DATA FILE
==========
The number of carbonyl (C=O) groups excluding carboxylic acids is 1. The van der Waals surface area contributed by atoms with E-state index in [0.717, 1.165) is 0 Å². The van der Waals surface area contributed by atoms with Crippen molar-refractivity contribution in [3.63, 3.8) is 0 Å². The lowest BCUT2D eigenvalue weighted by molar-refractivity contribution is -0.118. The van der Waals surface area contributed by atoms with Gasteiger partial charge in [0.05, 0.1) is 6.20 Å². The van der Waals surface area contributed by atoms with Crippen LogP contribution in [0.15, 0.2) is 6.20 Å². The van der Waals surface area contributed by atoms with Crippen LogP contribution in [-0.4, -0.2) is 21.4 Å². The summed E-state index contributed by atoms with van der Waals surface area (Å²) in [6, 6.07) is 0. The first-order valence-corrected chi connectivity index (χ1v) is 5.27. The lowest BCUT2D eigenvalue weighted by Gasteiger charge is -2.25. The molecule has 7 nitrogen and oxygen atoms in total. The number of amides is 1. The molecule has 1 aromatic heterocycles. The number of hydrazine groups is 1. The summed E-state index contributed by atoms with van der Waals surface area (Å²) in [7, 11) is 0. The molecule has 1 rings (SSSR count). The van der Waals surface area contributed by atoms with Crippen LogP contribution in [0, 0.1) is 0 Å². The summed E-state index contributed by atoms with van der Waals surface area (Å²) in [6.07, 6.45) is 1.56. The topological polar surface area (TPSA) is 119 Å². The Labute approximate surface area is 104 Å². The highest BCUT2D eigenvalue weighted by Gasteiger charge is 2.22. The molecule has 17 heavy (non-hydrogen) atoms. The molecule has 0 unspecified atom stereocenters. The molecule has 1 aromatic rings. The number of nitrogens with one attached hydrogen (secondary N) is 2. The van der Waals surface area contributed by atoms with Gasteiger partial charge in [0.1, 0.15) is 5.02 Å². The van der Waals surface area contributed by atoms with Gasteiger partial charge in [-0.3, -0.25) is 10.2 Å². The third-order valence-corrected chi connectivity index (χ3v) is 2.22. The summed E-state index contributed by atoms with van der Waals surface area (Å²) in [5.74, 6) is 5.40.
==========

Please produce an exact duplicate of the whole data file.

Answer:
The number of carbonyl (C=O) groups excluding carboxylic acids is 1. The van der Waals surface area contributed by atoms with E-state index in [0.717, 1.165) is 0 Å². The van der Waals surface area contributed by atoms with Crippen molar-refractivity contribution in [3.63, 3.8) is 0 Å². The lowest BCUT2D eigenvalue weighted by molar-refractivity contribution is -0.118. The van der Waals surface area contributed by atoms with Gasteiger partial charge in [0.05, 0.1) is 6.20 Å². The van der Waals surface area contributed by atoms with Crippen LogP contribution in [0.15, 0.2) is 6.20 Å². The van der Waals surface area contributed by atoms with Crippen LogP contribution in [-0.4, -0.2) is 21.4 Å². The summed E-state index contributed by atoms with van der Waals surface area (Å²) in [6, 6.07) is 0. The first-order valence-corrected chi connectivity index (χ1v) is 5.27. The lowest BCUT2D eigenvalue weighted by Gasteiger charge is -2.25. The molecule has 7 nitrogen and oxygen atoms in total. The number of amides is 1. The molecule has 1 aromatic heterocycles. The number of hydrazine groups is 1. The summed E-state index contributed by atoms with van der Waals surface area (Å²) in [7, 11) is 0. The molecule has 1 rings (SSSR count). The van der Waals surface area contributed by atoms with Crippen LogP contribution in [0, 0.1) is 0 Å². The summed E-state index contributed by atoms with van der Waals surface area (Å²) in [6.07, 6.45) is 1.56. The topological polar surface area (TPSA) is 119 Å². The Labute approximate surface area is 104 Å². The highest BCUT2D eigenvalue weighted by Gasteiger charge is 2.22. The molecule has 17 heavy (non-hydrogen) atoms. The molecule has 0 unspecified atom stereocenters. The molecule has 1 aromatic rings. The number of nitrogens with one attached hydrogen (secondary N) is 2. The van der Waals surface area contributed by atoms with Gasteiger partial charge in [0.1, 0.15) is 5.02 Å². The van der Waals surface area contributed by atoms with Gasteiger partial charge in [-0.3, -0.25) is 10.2 Å². The third-order valence-corrected chi connectivity index (χ3v) is 2.22. The summed E-state index contributed by atoms with van der Waals surface area (Å²) in [5.74, 6) is 5.40.